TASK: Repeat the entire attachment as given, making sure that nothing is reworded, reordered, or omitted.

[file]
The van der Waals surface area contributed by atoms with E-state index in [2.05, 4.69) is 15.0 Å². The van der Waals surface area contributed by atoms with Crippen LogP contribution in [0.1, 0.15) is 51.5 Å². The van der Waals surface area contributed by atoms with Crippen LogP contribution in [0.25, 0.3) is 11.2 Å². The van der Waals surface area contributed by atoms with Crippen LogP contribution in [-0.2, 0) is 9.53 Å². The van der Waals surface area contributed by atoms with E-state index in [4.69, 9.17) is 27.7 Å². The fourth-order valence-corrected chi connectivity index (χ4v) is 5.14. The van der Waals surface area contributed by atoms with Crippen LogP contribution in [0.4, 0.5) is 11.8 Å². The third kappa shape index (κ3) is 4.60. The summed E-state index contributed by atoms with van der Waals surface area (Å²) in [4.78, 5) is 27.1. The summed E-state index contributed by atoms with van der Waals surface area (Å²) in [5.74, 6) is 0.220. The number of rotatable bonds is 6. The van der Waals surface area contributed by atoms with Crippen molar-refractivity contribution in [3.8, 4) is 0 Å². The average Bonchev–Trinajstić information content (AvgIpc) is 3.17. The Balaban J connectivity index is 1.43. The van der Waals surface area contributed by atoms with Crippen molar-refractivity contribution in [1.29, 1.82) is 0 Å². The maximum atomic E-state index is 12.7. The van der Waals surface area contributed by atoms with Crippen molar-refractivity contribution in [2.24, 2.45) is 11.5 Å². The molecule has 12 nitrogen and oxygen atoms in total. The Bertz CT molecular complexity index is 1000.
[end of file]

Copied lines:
The van der Waals surface area contributed by atoms with E-state index in [2.05, 4.69) is 15.0 Å². The van der Waals surface area contributed by atoms with Crippen LogP contribution in [0.1, 0.15) is 51.5 Å². The van der Waals surface area contributed by atoms with Crippen LogP contribution in [0.25, 0.3) is 11.2 Å². The van der Waals surface area contributed by atoms with Crippen LogP contribution in [-0.2, 0) is 9.53 Å². The van der Waals surface area contributed by atoms with E-state index in [4.69, 9.17) is 27.7 Å². The fourth-order valence-corrected chi connectivity index (χ4v) is 5.14. The van der Waals surface area contributed by atoms with Crippen LogP contribution in [0.4, 0.5) is 11.8 Å². The third kappa shape index (κ3) is 4.60. The summed E-state index contributed by atoms with van der Waals surface area (Å²) in [4.78, 5) is 27.1. The summed E-state index contributed by atoms with van der Waals surface area (Å²) in [5.74, 6) is 0.220. The number of rotatable bonds is 6. The van der Waals surface area contributed by atoms with Crippen molar-refractivity contribution in [3.8, 4) is 0 Å². The average Bonchev–Trinajstić information content (AvgIpc) is 3.17. The Balaban J connectivity index is 1.43. The van der Waals surface area contributed by atoms with Crippen molar-refractivity contribution in [1.29, 1.82) is 0 Å². The maximum atomic E-state index is 12.7. The van der Waals surface area contributed by atoms with Crippen molar-refractivity contribution in [2.24, 2.45) is 11.5 Å². The molecule has 12 nitrogen and oxygen atoms in total. The Bertz CT molecular complexity index is 1000.